I'm no security expert, but I think the most problematic part with certificate-based credentials is not syncing or storage but revocation of compromised credentials. But it's the same with passwords, certificates, emails and every other credential system out there.
"Nicknames users choose for themselves" is listed as one example point in the space.
Actually, I don't think there's anything wrong with nicknames and their lack of global uniqueness. Moreover, I believe it's a good thing.
"Actually, I don't think there's anything wrong with nicknames and their lack of global uniqueness. Moreover, I believe it's a good thing."
That depends entirely on the applications you're intending to put them to...
Ahem. Did we (consumers, not site owners) really have this problem, to begin with?
That said, yes, consumers totally have this problem. We encounter it visibly every time a username we want is taken when we try to sign up for a site. The effectiveness with which Personal eliminates it entirely, ameliorates it, or merely pushes it off to other parts of the system depends on other details of the service in question.
It's also not the only problem Persona purports to solve, simply the relevant one.
If you meant that Persona consumer site can consider Persona to be not an identity but a credential, and ask me for a secondary one (2FA), then you're right. But the question on why need a landlord as a part of authentication protocol remains open.
But can't we do something similar for every possible system? By controlling my computer's OS, Apple could in principle have a copy of my GPG keys and passwords right now. Ok, I'll use Linux... but do I need to worry about Intel recording the same data somehow? The point is, I'm constantly being forced to store my credentials in someone else's hands.
An AVR (like Arduino) would suffice without much need to trust hardware vendor. It has no communication channels except for the one you define (and you can and should define quite a restricted one) and not much die space (and too low cost) to have a backdoor to begin with. (And really paranoid ones could always go with TTL.)
The only serious problems are cryptographer-vetted RSA implementation that would fit in an AVR and writing a PKCS#11 driver for such HSM.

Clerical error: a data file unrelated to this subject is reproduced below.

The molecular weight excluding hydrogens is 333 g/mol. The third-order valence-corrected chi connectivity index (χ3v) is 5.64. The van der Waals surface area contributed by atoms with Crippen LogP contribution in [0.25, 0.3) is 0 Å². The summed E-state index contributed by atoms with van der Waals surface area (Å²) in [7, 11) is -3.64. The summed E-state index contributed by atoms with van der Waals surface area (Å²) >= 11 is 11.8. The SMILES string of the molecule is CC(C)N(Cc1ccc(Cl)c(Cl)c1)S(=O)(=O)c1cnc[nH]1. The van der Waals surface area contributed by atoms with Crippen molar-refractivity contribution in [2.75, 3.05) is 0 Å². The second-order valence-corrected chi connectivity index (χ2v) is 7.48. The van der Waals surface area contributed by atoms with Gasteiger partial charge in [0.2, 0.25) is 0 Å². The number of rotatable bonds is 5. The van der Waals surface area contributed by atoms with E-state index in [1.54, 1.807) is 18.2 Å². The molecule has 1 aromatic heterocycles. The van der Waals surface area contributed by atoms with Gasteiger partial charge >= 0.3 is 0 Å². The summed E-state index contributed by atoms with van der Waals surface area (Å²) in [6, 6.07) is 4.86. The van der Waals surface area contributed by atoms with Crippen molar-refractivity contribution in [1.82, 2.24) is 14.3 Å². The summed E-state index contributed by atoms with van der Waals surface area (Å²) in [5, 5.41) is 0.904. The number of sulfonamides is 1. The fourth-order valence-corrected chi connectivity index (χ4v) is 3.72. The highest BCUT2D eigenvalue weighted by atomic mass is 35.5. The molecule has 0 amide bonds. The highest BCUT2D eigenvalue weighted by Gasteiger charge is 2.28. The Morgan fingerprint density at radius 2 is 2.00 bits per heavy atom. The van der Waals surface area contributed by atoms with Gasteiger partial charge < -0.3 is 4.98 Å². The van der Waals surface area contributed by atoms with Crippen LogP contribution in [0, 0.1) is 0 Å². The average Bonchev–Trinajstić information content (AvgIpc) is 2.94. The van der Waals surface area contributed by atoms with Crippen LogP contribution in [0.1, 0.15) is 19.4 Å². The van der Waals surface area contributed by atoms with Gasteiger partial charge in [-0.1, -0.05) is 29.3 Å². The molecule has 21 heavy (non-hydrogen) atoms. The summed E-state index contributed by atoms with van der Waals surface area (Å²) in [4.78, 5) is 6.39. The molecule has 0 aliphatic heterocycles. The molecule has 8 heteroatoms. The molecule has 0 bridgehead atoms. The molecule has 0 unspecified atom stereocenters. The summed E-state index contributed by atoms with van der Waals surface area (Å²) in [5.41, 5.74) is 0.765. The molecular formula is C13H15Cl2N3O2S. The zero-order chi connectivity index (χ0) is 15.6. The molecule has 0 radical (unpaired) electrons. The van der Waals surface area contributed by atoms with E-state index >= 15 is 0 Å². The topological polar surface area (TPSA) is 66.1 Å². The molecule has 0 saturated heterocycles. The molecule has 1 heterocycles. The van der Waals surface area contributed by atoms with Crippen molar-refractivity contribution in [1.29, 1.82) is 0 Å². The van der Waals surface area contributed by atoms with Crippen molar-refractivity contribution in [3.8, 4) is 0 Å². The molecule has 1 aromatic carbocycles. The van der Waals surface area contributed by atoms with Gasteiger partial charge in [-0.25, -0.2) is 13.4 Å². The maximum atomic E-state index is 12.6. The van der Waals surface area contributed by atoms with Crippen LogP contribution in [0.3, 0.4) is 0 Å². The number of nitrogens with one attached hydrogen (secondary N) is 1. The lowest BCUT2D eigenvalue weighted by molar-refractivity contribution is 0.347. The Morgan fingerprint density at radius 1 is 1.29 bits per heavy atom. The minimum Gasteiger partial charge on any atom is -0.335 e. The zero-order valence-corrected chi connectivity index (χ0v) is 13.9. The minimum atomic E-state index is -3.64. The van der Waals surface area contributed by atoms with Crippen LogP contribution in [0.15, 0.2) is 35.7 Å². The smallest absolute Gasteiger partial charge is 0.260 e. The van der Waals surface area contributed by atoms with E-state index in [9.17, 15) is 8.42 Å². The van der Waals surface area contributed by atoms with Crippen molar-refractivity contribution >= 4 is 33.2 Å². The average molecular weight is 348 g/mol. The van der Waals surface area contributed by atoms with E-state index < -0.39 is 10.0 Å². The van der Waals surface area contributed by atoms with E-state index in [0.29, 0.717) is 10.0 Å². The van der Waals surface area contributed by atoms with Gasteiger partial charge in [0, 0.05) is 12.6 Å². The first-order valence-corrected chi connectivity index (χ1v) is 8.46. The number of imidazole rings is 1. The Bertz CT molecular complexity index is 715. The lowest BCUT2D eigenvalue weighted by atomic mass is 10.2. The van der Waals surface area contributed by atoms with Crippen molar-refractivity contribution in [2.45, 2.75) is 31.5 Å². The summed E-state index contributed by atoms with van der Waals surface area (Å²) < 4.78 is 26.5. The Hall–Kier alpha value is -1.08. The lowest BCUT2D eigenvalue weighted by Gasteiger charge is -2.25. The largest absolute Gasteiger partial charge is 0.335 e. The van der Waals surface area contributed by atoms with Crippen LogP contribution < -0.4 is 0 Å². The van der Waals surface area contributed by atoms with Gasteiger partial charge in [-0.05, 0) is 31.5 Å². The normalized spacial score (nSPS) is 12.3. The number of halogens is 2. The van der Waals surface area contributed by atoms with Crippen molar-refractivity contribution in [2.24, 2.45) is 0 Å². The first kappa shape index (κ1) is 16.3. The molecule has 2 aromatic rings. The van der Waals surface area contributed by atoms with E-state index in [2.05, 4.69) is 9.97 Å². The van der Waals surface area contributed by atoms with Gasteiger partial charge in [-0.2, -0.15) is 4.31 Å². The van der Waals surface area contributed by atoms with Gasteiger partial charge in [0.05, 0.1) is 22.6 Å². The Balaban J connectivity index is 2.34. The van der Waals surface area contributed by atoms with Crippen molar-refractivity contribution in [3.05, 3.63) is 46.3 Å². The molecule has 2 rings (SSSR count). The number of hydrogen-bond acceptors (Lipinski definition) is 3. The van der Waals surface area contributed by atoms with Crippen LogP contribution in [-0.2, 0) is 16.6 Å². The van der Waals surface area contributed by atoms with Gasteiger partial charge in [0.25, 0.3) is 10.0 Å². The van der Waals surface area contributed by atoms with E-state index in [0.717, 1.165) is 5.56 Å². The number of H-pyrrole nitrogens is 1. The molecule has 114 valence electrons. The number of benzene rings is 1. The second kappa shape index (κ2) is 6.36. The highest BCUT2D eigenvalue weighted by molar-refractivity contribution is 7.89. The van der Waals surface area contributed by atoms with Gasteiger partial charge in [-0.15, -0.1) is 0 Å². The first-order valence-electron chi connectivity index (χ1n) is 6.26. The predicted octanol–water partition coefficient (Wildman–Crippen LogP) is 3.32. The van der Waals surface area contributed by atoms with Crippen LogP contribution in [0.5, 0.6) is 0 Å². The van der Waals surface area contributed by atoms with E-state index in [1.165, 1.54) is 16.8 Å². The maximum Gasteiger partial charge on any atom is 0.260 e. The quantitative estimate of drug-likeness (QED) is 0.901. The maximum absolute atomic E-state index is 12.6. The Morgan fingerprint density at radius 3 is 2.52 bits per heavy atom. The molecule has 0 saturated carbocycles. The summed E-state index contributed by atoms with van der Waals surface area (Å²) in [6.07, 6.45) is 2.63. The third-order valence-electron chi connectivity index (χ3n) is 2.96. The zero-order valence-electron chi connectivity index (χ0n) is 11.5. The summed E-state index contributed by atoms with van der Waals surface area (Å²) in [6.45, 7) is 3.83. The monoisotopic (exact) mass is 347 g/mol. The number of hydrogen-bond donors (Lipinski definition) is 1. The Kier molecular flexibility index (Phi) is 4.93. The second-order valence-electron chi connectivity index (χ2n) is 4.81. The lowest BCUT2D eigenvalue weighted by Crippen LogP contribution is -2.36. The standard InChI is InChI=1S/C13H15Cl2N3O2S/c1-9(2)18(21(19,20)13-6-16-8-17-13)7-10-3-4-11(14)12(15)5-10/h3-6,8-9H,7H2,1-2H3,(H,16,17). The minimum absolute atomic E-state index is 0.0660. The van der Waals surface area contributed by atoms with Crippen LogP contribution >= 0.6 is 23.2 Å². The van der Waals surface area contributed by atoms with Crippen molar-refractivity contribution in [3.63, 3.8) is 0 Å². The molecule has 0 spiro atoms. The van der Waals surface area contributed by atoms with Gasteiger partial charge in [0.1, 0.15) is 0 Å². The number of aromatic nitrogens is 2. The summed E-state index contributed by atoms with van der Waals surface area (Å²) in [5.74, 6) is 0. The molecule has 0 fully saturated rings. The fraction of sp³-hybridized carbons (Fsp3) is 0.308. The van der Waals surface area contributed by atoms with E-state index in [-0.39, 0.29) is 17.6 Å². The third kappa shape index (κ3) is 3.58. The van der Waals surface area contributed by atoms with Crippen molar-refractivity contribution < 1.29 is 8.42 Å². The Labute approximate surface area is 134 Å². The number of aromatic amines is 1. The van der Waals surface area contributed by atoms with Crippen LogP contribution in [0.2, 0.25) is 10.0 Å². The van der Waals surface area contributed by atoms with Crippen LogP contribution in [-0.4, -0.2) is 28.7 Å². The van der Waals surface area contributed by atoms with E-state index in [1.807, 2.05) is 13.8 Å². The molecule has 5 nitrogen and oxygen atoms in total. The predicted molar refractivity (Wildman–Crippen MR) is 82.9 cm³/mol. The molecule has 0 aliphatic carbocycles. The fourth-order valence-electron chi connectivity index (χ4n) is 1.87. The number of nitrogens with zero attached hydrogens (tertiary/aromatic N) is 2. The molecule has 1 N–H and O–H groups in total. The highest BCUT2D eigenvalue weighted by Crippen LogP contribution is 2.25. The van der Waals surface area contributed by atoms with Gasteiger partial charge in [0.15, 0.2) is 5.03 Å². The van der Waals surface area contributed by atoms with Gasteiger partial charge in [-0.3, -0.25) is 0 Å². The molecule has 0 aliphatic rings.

Yeah, this is totally on tinfoil-hat-grade paranoid side of things, but a CPU-level backdoors are not far from that.
(I'm tempted to say people don't care, but I agree that they mostly don't want other people accessing their accounts)
For those who don't it shouldn't matter whatever they're using (some third party account or a personal certificate or a saved password) to authenticate. They click "login" and they get what they want.
For a minority of those who do, leasing their identity from a third party probably don't looks like a good idea.
Which I think is an important property: if you can come up with a better or more secure IdP experience, you can enter the ecosystem without the ecosystem (that is, Relying Parties) having to change anything. That's a huge win over the current state of login.
(I actually think the use of an email address in persona is genius, anybody who wanted valid email addresses would never consume something like OpenID)
All three work alike if you run your own IdP. If you are yourself OAuth provider then you can control your own identity. If you don't trust Mozilla being your IdP (which you probably shouldn't if you are paranoid), you run your own IdP. Am I wrong?
With your own server you'll have to lease your identity from the domain registrar. In contrast, with certificate-based credentials you actually possess the keypair.
In short, we're entrusting every single CA in the world with the login of every single user in the world.
That doesn't seem terribly good to me.
A better system, IMHO, would involve offline keys for each identity provider; these keys would each sign an online key (or online keys) which would be used to authenticate the users. Each relying party would have to make a decision on how to handle hitherto-unseen keys (TOFUPOP backed up by SSL is, while imperfect, no indefensible).
TOFUPOP would protect against bad-faith CAs, and offline long-term keys would enable key mobility. Note that with a properly-specified certificate calculus, the offline key could authorise its own backups...
In this case, I'd be more inclined to listen to the commenter on his blog, Monica Chew. She's the security/privacy developer. Smedberg is a stone-cold genius who brought such things as Electronlysis to FFx, but he isn't blogging as a security expert. So, it's an informed and intelligent opinion, but it's not quite an expert one and the wording may be somewhat colored by the long-standing tradition of Platform Engineering pointing out where Services Development is getting it wrong.. IMHO at least.
I think most IdPs people are likely to use are strongly incentivized not to screw this up, but if it becomes an issue then some IdPs might be able to create value by being more trusted or auditable.